Sport Jujitsu consists of three parts: the punching/attacking, the takedown, and the groundwork. When broken up like that it sounds a lot like Brazilian Jujitsu, and you can tell that they are related, but the extra stress on the attacking and takedowns help differentiate it from Brazilian Jujitsu.

Now, add Norway to the mix.

Martial arts aren’t very big in Norway. Martial arts are related to violence and not learning for protection or for fun or for a workout, so mostly guys try to learn martial arts in Norway. The Sports Jujitsu place I am learning at takes place in a basement downtown, and it is an actual dojo with blue mats and red punching bags available for practice.

Learning sport jujitsu in Norway will be interesting.

I arrived early for the first class, so I had a chance to introduce myself to one of the instructors– he had a brown belt and I could tell be was Norwegian by more then his thick accent. We established my credentials, and I got to see the beginnings of sport jujitsu. Sport Jujitsu is interesting because, like brazilian jujitsu, most of anything that could be considered dangerous was taken out. I didn’t see many if any wrist locks, and I doubt finger stripping would be allowed.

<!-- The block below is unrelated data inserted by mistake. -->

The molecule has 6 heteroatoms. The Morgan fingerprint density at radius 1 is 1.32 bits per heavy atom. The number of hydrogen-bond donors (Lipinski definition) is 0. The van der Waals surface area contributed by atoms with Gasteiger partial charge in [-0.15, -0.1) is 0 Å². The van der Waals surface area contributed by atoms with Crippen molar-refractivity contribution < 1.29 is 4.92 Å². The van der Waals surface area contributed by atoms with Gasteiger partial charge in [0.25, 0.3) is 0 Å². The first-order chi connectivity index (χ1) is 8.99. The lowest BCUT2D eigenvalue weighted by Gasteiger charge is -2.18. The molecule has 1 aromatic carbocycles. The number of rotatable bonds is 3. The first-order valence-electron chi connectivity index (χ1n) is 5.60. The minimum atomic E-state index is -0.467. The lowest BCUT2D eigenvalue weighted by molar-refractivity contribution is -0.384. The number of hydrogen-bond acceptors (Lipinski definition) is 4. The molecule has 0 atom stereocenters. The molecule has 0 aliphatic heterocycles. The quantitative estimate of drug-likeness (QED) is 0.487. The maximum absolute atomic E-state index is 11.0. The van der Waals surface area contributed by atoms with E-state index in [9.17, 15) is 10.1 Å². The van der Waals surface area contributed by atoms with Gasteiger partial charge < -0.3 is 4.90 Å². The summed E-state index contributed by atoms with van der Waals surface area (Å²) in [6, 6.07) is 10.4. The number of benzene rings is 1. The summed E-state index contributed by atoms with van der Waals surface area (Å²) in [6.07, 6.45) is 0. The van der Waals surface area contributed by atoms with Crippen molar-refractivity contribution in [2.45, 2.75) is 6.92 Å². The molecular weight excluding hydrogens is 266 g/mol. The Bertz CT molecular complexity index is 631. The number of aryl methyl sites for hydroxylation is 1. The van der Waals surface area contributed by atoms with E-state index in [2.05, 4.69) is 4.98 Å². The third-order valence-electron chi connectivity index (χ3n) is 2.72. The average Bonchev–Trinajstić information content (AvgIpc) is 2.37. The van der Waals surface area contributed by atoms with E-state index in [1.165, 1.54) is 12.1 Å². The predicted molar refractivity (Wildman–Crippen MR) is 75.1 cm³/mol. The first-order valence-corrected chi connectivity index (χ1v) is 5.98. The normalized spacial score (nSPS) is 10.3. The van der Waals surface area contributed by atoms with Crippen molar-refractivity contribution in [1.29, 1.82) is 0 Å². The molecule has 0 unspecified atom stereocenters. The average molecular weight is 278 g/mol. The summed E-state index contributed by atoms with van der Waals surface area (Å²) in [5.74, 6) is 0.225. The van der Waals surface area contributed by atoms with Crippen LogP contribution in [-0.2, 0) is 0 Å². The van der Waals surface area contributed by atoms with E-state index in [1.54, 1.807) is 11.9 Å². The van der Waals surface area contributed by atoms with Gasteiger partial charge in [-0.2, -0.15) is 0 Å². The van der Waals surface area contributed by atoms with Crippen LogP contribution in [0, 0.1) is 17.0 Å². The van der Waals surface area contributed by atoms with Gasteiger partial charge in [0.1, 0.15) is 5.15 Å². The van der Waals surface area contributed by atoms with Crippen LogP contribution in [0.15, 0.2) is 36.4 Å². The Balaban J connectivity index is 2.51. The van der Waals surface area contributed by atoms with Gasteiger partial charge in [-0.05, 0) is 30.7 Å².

When class started, we began with a run around the mats. Then we did an aerobics routine consisting of cross punching, pushups, downward punches, situps, knees, and jump-sits. There was a notable lack of interest in specifics– we weren’t told how to punch or what way was supposed to be most effective, we were just told to wail on the pads. Which is exactly what we did.

Next they (the two instructors) taught rolling. The rolls in sport jujitsu are the same in the defense jujitsu I know, so there was no new material for me. It was amazing to be able to practice again though– I’ve missed being able to roll around on the mats to my hearts content.

Then we were taught sweeps, only they seemed more like trips because they were from behind. I have done this kind of sweep only once before, but it was fun to practice because from there we went into an arm bar. You see it in the first part of this video: http://www.youtube.com/watch?v=E3aD1s4tA70